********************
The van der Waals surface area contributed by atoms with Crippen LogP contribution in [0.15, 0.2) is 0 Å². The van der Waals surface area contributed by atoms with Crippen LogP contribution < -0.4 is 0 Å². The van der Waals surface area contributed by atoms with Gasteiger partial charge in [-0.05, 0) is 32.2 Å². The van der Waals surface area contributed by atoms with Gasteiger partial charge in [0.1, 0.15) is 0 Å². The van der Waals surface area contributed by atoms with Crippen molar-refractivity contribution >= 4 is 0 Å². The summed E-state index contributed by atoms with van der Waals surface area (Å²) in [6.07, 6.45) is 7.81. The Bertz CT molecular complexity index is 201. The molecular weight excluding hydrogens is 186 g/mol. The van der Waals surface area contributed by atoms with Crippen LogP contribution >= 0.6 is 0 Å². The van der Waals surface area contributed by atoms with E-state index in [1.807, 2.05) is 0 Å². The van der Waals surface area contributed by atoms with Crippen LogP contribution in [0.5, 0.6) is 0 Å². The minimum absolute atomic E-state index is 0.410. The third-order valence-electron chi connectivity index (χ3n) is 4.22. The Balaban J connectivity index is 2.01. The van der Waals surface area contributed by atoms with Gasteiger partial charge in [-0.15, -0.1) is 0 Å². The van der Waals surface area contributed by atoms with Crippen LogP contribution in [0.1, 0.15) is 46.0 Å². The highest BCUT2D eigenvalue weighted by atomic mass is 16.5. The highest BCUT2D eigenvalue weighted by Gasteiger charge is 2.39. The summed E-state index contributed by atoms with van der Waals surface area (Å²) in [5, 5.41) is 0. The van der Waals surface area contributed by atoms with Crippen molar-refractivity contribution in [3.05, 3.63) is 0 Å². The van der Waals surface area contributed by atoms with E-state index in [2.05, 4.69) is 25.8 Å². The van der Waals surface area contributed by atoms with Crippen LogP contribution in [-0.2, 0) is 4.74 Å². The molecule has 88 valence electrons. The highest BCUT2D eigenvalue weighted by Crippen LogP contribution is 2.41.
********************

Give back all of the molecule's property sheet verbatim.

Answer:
The van der Waals surface area contributed by atoms with Crippen LogP contribution in [0.15, 0.2) is 0 Å². The van der Waals surface area contributed by atoms with Crippen LogP contribution < -0.4 is 0 Å². The van der Waals surface area contributed by atoms with Gasteiger partial charge in [-0.05, 0) is 32.2 Å². The van der Waals surface area contributed by atoms with Gasteiger partial charge in [0.1, 0.15) is 0 Å². The van der Waals surface area contributed by atoms with Crippen molar-refractivity contribution >= 4 is 0 Å². The summed E-state index contributed by atoms with van der Waals surface area (Å²) in [6.07, 6.45) is 7.81. The Bertz CT molecular complexity index is 201. The molecular weight excluding hydrogens is 186 g/mol. The van der Waals surface area contributed by atoms with Crippen LogP contribution >= 0.6 is 0 Å². The van der Waals surface area contributed by atoms with E-state index in [1.807, 2.05) is 0 Å². The van der Waals surface area contributed by atoms with Crippen LogP contribution in [0.5, 0.6) is 0 Å². The minimum absolute atomic E-state index is 0.410. The third-order valence-electron chi connectivity index (χ3n) is 4.22. The Balaban J connectivity index is 2.01. The van der Waals surface area contributed by atoms with Gasteiger partial charge in [-0.15, -0.1) is 0 Å². The van der Waals surface area contributed by atoms with Crippen LogP contribution in [0.1, 0.15) is 46.0 Å². The highest BCUT2D eigenvalue weighted by atomic mass is 16.5. The highest BCUT2D eigenvalue weighted by Gasteiger charge is 2.39. The summed E-state index contributed by atoms with van der Waals surface area (Å²) in [5, 5.41) is 0. The van der Waals surface area contributed by atoms with Crippen molar-refractivity contribution in [3.05, 3.63) is 0 Å². The van der Waals surface area contributed by atoms with E-state index in [2.05, 4.69) is 25.8 Å². The van der Waals surface area contributed by atoms with Crippen LogP contribution in [-0.2, 0) is 4.74 Å². The molecule has 88 valence electrons. The highest BCUT2D eigenvalue weighted by Crippen LogP contribution is 2.41.